Columbia Divorce Law Blog

Financial planning for a divorce?

Like most things in life, planning can help your divorce. No, we are not suggesting that you should plan to get divorced. However, if you are certain your marriage relationship is failing, and you are considering the prospect of a divorce, doing some financial homework before you file can significantly ease many of the complex elements of your property division.

The dividing of your marital property is a very important part of your divorce. Which assets your receive and their form and timing can all have a long-lasting impact on your financial condition after your divorce agreement is final.

Do we need to know what the divorce rate is?

The U.S. Census Bureau would like to stop doing something it has done for decades. It no longer wants to have to count the number of divorces that occur every year. The questions asked regarding divorce are part of the American Community Survey and the data is used by many disparate groups for everything from research on the changing American family, to political groups arguing pro or con on many issues.

The Census Bureau apparently feels that the data is not particular valuable and can be obtain from other sources, such as the state courts that grant divorces. While that is true, to some degree, having a single source with a consistent methodology used to gather the data, ensures accuracy that may be lacking when looking at 50 distinct sources.

How lucky do you feel in your divorce proceeding?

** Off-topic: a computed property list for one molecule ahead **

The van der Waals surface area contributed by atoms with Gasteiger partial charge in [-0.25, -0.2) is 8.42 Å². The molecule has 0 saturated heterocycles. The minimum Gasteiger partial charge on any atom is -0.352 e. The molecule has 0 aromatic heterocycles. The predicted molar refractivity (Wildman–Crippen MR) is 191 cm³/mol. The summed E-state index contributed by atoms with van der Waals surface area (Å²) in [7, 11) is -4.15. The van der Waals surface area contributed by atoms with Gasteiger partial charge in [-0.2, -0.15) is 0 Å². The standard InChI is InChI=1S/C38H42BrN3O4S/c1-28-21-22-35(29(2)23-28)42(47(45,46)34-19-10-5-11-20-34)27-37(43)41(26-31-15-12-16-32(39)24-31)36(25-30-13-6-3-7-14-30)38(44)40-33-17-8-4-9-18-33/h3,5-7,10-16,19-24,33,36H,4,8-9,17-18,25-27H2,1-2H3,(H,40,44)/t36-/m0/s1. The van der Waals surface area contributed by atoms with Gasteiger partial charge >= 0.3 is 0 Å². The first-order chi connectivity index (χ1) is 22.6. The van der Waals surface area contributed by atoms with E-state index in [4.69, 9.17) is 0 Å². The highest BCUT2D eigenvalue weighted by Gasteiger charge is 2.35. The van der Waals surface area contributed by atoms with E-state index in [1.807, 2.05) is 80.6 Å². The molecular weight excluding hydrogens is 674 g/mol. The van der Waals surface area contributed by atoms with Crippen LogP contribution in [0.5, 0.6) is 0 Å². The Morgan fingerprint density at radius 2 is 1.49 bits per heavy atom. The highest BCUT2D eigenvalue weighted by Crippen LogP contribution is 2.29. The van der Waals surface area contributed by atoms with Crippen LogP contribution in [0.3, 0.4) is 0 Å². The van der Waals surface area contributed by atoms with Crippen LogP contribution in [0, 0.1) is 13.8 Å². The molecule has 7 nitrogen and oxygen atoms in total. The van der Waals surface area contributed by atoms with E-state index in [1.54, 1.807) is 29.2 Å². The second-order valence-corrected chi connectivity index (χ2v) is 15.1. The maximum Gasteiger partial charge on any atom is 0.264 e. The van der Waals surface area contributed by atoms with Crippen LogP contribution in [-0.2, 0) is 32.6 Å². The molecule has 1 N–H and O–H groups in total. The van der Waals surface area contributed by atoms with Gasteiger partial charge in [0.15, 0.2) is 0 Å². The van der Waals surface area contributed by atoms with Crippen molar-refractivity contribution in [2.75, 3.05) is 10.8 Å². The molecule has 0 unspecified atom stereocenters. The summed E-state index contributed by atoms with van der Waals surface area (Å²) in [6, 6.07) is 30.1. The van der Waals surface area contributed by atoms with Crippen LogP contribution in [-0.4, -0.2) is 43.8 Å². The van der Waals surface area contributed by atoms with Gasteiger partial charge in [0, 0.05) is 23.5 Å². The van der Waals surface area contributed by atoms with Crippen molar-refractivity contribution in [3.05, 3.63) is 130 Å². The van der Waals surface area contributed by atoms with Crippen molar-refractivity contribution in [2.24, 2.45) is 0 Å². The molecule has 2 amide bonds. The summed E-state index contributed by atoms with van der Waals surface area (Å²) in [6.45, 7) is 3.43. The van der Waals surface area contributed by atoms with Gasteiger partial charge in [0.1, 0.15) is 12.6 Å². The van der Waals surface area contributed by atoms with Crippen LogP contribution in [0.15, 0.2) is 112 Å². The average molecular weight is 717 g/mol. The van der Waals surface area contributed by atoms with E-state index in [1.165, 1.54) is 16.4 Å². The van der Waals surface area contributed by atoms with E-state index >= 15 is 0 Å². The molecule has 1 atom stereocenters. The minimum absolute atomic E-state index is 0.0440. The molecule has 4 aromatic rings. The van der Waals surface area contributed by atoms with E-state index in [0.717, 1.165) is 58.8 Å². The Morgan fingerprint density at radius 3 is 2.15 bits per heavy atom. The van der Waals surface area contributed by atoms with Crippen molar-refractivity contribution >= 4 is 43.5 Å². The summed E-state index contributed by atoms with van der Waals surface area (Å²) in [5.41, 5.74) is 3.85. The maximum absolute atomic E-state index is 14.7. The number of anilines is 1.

During any divorce, the property settlement is likely to be a significant element of the proceeding. The older the couple, the longer the marriage and the more substantial the assets, the more likely there are to be disagreements over what is a fair division of the marital property.

But few divorces are likely to have a property division of the size of the divorce involving Harold Hamm and his wife. He is the owner and creator of Continental Oil, an oil drilling company that has grown dramatically as the fracking oil boom of the Bakken oil fields has expanded.

How a child support order is enforced in Missouri

There are people in the state of Missouri who owe child support. On the other side of the equation, there are people who collect this payment from their child's other parent every month.

Just because a child support order is issued does not mean a person is actually going to pay. As unfortunate as it may be, there are people out there who will do whatever it takes to dodge their responsibility, even if this means it could land them in jail.

What are the types of paternity testing?

There are many reasons why establishing a biological relationship is important. This comes into play when the mother believes a man is the father of her child.

Most men never have to go through the paternity testing process; however, some find themselves in this position for one reason or another. Fortunately, this is a simple process that can be completed in a number of ways.

Planning for the holidays after a divorce

With Christmas and the end-of-year holidays coming up fast, many people are feeling the stress of the season. For those in the midst of divorce, or recently divorced, that stress may be even more intense. With the relentless cheer of advertising contrasting with your emotions, the disconnect can be painful.